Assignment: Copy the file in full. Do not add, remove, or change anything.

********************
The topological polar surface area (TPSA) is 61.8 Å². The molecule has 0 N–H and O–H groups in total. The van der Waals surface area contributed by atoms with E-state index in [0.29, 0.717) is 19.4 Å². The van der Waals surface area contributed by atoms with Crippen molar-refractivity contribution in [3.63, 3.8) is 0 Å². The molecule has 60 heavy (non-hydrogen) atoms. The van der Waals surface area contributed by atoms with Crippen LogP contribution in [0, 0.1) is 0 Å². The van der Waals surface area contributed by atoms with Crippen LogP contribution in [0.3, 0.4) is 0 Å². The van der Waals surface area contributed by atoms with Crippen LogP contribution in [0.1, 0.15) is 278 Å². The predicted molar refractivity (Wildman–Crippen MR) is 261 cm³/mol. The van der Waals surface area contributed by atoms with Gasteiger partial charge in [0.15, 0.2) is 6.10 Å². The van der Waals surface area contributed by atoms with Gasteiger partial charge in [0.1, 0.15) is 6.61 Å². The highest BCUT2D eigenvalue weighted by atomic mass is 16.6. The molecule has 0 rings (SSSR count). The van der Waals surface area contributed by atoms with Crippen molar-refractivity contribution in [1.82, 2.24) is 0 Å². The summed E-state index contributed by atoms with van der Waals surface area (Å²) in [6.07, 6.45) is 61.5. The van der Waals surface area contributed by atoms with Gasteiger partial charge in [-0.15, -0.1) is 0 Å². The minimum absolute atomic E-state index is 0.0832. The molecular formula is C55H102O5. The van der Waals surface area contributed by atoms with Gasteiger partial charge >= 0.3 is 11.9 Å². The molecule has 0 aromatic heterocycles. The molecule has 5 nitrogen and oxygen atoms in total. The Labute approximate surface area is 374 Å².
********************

The topological polar surface area (TPSA) is 61.8 Å². The molecule has 0 N–H and O–H groups in total. The van der Waals surface area contributed by atoms with E-state index in [0.29, 0.717) is 19.4 Å². The van der Waals surface area contributed by atoms with Crippen molar-refractivity contribution in [3.63, 3.8) is 0 Å². The molecule has 60 heavy (non-hydrogen) atoms. The van der Waals surface area contributed by atoms with Crippen LogP contribution in [0, 0.1) is 0 Å². The van der Waals surface area contributed by atoms with Crippen LogP contribution in [0.3, 0.4) is 0 Å². The van der Waals surface area contributed by atoms with Crippen LogP contribution in [0.1, 0.15) is 278 Å². The predicted molar refractivity (Wildman–Crippen MR) is 261 cm³/mol. The van der Waals surface area contributed by atoms with Gasteiger partial charge in [0.15, 0.2) is 6.10 Å². The van der Waals surface area contributed by atoms with Gasteiger partial charge in [0.1, 0.15) is 6.61 Å². The highest BCUT2D eigenvalue weighted by atomic mass is 16.6. The molecule has 0 rings (SSSR count). The van der Waals surface area contributed by atoms with Crippen molar-refractivity contribution in [1.82, 2.24) is 0 Å². The summed E-state index contributed by atoms with van der Waals surface area (Å²) in [6.07, 6.45) is 61.5. The van der Waals surface area contributed by atoms with Gasteiger partial charge in [-0.15, -0.1) is 0 Å². The minimum absolute atomic E-state index is 0.0832. The molecular formula is C55H102O5. The van der Waals surface area contributed by atoms with Gasteiger partial charge >= 0.3 is 11.9 Å². The molecule has 0 aromatic heterocycles. The molecule has 5 nitrogen and oxygen atoms in total. The Labute approximate surface area is 374 Å².